By altering the surface properties, the researchers believe they could produce a coating that would make aircraft less susceptible to icing. In addition to improving flight safety, such a coating could also reduce the amount of environmentally undesirable ethylene glycol used for aircraft de-icing.

Eliminating the hazardous solvent from the coatings could also make them easier to use and reduce the amount of equipment and ventilation now required to protect workers, Eckert notes. This could produce cost savings for aircraft operators and others using large quantities of coatings.

A solvent-less coating also provides an important logistical benefit: a reduction in the volume of product that must be handled. In existing paints and coatings, solvents significantly increase the volume of product. Containers of the new coating would include only the polyester material, an issue important to military users and others who would be able to reduce transportation and storage costs, Schwerzel notes.

Early test results on aluminum and iron alloy substrates show the coating has the desired hardness and durability, though additional research must be done to show long-term properties on larger surfaces.

So far, researchers have produced only small quantities of their new coating. Scaling up the process to provide commercial quantities at a competitive cost poses the next challenge, says team member Dr. Charles Liotta, a professor in the School of Chemistry and Biochemistry and Georgia Tech's Vice-Provost for Research.

"The fundamental science, the construction of the cyclic oligomers, their physical and chemical properties, and the polymers that are produced on surfaces are all fairly well characterized," he says. "But for this to be commercially viable, we need to be able to produce thousands of tons per year. We are still exploring how to do that."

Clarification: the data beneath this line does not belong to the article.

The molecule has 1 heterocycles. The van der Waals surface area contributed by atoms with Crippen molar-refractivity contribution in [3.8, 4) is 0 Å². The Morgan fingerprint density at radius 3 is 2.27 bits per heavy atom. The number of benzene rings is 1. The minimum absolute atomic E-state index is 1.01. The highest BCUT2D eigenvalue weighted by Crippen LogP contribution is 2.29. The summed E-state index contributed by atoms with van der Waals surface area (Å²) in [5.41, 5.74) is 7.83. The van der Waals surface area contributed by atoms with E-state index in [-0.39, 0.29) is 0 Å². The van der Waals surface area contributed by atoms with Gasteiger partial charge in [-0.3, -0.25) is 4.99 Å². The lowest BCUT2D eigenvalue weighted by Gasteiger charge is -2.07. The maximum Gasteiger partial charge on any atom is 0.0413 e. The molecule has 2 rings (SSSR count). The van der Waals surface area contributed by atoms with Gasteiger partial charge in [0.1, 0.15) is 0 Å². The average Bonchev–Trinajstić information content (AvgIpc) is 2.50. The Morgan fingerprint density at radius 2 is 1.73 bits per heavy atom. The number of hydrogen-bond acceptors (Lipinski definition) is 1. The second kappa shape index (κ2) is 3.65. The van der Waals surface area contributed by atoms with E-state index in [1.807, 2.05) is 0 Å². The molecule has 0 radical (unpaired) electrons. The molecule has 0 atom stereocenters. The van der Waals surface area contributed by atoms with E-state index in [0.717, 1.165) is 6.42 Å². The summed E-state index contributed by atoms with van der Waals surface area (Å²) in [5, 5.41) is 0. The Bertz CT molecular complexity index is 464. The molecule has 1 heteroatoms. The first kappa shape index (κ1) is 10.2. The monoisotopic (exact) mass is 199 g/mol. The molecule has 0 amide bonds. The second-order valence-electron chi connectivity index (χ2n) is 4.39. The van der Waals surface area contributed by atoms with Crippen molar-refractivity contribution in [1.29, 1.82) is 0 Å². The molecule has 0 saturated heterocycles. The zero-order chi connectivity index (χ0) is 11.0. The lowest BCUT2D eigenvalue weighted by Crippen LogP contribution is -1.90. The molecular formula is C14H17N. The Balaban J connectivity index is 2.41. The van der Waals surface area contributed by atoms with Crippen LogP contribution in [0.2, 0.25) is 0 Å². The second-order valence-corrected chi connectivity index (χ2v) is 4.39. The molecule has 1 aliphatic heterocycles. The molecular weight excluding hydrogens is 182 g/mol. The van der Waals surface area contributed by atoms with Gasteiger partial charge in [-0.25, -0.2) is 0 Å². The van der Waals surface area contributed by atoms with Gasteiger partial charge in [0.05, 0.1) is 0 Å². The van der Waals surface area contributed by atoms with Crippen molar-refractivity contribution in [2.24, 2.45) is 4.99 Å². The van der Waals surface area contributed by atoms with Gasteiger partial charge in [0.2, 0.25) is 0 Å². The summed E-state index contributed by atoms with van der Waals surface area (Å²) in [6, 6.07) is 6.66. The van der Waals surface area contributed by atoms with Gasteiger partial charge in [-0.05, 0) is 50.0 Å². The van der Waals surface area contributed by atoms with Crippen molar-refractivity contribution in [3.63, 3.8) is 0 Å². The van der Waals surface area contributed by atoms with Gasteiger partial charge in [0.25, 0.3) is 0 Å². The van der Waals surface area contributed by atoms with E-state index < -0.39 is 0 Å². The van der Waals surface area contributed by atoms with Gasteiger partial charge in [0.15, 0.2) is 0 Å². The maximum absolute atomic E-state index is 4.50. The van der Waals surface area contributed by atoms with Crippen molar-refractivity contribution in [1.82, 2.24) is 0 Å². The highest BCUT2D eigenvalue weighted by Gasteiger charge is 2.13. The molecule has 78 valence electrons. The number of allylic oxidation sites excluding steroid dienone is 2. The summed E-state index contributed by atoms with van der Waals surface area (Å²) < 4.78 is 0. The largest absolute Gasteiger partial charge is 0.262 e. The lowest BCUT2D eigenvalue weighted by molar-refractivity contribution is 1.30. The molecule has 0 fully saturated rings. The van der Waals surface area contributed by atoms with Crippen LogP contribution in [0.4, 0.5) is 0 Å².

Research will also be needed to provide ideal viscosity, adhesion and other properties needed for smooth application of the coatings, Schwerzel says. The researchers also must explore other catalysts used to trigger the curing process.

"These are solvable issues," Schwerzel adds, "but they will take some time and effort in both basic chemical research and chemical engineering process design."

Regardless of the research outcome, this project by three different Georgia Tech departments has already provided benefits to the chemists and chemical engineers of tomorrow.

"This project combines expertise on the practical applications of new materials, chemical engineering and the fundamental aspects of chemistry," Liotta says. "That is a great teaching tool for our students, because it gives them an opportunity to collaborate with all the different disciplines involved."

Beyond the researchers already mentioned, the research team has included Dr. Henry Paris, former GTRI research scientist; Zhenguo Liu, graduate student in the School of Chemistry and Biochemistry, and Dr. David Bush and graduate student Kevin West from the School of Chemical Engineering. Research sponsors included Delta Air Lines, the U.S. Air Force and Scientific Applications International Corp.